Heather K. Gerken, Jonathan N. Katz, Gary King, Larry J. Sabato, and Samuel S.-H. Wang. 2017. “Brief of Heather K. Gerken, Jonathan N. Katz, Gary King, Larry J. Sabato, and Samuel S.-H. Wang as Amici Curiae in Support of Appellees.” Filed with the Supreme Court of the United States in Beverly R. Gill et al. v. William Whitford et al. 16-1161 . Copy at http://j.mp/2iJAMZl
|Amici Brief||161 KB|
Abstract:SUMMARY OF ARGUMENT
Plaintiffs ask this Court to do what it has done many times before. For generations, it has resolved cases involving elections and cases on which elections ride. It has adjudicated controversies that divide the American people and those, like this one, where Americans are largely in agreement. In doing so, the Court has sensibly adhered to its long-standing and circumspect approach: it has announced a workable principle, one that lends itself to a manageable test, while allowing the lower courts to work out the precise contours of that test with time and experience.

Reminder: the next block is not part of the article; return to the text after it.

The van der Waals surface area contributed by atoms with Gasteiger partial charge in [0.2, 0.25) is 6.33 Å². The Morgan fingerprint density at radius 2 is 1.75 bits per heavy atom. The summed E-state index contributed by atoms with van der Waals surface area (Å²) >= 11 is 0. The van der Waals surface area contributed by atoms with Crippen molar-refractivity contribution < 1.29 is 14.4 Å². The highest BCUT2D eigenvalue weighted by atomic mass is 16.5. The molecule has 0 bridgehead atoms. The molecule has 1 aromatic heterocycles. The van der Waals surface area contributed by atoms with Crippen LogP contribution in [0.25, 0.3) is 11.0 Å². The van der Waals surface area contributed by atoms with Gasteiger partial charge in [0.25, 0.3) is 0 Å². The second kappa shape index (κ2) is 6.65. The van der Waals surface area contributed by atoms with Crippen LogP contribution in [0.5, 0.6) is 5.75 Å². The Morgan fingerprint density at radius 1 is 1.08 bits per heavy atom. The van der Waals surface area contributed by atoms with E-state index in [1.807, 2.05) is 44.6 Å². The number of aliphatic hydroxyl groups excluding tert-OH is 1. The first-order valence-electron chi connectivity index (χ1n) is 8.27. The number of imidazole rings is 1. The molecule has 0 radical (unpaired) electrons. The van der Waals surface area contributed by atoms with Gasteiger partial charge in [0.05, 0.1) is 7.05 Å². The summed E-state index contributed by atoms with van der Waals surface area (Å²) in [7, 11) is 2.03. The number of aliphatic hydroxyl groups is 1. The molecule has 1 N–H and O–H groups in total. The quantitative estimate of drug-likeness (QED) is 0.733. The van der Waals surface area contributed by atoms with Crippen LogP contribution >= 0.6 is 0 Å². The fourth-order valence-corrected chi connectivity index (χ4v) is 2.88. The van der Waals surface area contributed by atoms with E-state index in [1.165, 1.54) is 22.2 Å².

Partisan symmetry, the principle put forward by the plaintiffs, is just such a workable principle. The standard is highly intuitive, deeply rooted in history, and accepted by virtually all social scientists. Tests for partisan symmetry are reliable, transparent, and easy to calculate without undue reliance on experts or unnecessary judicial intrusion on state redistricting judgments. Under any of these tests, Wisconsin’s districts cannot withstand constitutional scrutiny.